Afghan Women's Mission
Pasadena, CA 91101
For Immediate Release
Contact: Martha J. Heil, (626) 396-1870 or
AFGHAN WOMEN'S MISSION TO U.S. GOVERMNENT: HALT BOMBING IMMEDIATELY
Hundreds of thousands will starve if not helped by mid-November
The Afghan Women's Mission calls upon the government of the United States
to immediately suspend military air strikes on Afghanistan in order to
allow convoys to deliver food and medicines to millions of Afghans before
winter sets in.
"Hundreds of thousands of Afghans are on the verge of starving to death.
We cannot look the other way," said Sonali Kolhatkar, Vice President of
the Afghan Women's Mission.
The Mission joins Oxfam International, Islamic Relief, and other
consequences of the bombing if humanitarian deliveries continue to be cut
international relief agencies in warning of the potentially catastrophic
In an October 23 statement, the president of the United Nations Security
Council emphasized the "importance of ensuring that emergency supplies are
delivered to Afghans in need as quickly as possible." The Afghan Women's
Mission welcomes the UN's demand on the Taliban to "stop preventing aid
from reaching the Afghan people and stop threatening the safety and
security of aid workers," but this is not enough, because aid deliveries
are also threatened by air strikes. The safe distribution of materials
and administration of medicines to the vulnerable Afghan people requires
an end to the bombing campaign.
Over 4 million Afghans depend on international aid to survive. In addition
to over two decades of continuous war, the Afghan people are experiencing
a three-year drought, the worst in over three decades. Oxfam estimates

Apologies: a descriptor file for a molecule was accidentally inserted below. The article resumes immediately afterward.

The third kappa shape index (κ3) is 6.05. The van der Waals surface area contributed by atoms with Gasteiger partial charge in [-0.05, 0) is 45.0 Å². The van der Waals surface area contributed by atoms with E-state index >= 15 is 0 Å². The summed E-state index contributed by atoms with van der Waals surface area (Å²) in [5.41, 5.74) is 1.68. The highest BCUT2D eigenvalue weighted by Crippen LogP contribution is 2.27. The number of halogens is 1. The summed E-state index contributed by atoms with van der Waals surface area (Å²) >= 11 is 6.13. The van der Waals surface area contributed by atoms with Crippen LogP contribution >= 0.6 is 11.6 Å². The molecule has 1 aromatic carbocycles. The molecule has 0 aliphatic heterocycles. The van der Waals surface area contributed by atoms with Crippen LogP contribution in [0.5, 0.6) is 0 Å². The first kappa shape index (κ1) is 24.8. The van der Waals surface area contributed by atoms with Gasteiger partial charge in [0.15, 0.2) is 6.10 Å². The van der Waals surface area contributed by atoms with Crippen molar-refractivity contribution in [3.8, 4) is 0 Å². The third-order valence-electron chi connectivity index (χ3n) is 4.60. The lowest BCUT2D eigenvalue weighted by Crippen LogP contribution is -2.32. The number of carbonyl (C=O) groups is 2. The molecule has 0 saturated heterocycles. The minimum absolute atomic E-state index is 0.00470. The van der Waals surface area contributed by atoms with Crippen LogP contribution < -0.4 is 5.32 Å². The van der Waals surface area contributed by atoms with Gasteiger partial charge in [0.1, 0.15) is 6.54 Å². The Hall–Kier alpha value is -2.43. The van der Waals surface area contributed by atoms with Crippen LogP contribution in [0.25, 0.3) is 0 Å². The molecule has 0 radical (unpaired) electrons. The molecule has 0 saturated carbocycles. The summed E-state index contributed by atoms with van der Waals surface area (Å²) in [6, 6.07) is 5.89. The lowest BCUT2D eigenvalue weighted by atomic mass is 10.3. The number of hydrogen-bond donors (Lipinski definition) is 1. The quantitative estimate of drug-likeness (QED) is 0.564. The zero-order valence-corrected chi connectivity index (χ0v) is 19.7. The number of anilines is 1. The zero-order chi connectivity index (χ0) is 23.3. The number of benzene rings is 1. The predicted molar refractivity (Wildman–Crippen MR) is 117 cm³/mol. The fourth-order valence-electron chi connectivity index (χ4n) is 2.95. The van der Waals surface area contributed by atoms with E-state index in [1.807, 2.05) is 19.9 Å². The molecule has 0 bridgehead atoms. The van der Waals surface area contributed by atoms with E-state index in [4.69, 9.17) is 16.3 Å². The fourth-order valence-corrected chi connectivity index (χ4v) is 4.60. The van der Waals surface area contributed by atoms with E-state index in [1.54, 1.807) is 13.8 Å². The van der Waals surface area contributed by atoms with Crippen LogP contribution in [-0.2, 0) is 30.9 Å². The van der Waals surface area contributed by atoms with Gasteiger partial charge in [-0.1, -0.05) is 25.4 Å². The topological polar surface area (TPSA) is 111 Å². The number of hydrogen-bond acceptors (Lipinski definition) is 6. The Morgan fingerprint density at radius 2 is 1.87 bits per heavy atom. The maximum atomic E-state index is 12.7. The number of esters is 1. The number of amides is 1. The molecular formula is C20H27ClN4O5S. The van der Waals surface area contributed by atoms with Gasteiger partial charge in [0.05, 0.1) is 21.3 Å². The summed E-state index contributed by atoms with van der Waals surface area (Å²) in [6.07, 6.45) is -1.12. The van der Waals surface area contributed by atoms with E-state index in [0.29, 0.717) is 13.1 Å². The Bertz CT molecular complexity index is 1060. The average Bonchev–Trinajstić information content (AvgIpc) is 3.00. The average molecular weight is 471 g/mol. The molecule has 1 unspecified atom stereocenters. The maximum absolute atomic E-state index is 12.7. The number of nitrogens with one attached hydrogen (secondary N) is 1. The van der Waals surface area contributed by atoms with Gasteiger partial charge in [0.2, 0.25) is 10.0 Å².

that even before the tragic events of September 11, 5.5 million Afghans
were "already at risk of severe food shortages." After September 11, the
threat of a US attack on Afghanistan caused aid agencies to withdraw their
international staff from the country. The already fragile infrastructure
of aid distribution has begun to break down, and hundreds of thousands of
Afghans teeter on the brink of starvation with borders on all sides of the
country virtually shut down.
After the bombing began on October 7, any remaining aid convoys were
curtailed dramatically, since "truck drivers are...unwilling to take to
the roads to deliver goods...because of fear of US-led bombing or attacks
by one or another of the factions," said Refugees International. This has
been exacerbated, according to Oxfam, by the breakdown of law and order in
some parts of the country where NGOs and the UN operate.
"The missile strikes make our job harder to do," said Stephanie Bunker of
the United Nations, mentioning a "six week race against winter," after
which it will be extremely difficult to get aid into the country.
According to UNICEF, "as many as 100,000 more children will die...this
winter unless food reaches them...in the next six weeks." Two million
people do not have enough food to last the winter, and 500,000 of them
will be unreachable after snow begins to fall in mid November.
"It is evident now that we cannot, in reasonable safety, get food to
hungry Afghan people," said Oxfam director Barbara Stocking.
More information about the plight of Afghan refugees is also available
on the Afghan Women's Mission website,
http://www.afghanwomensmission.org, and the RAWA website,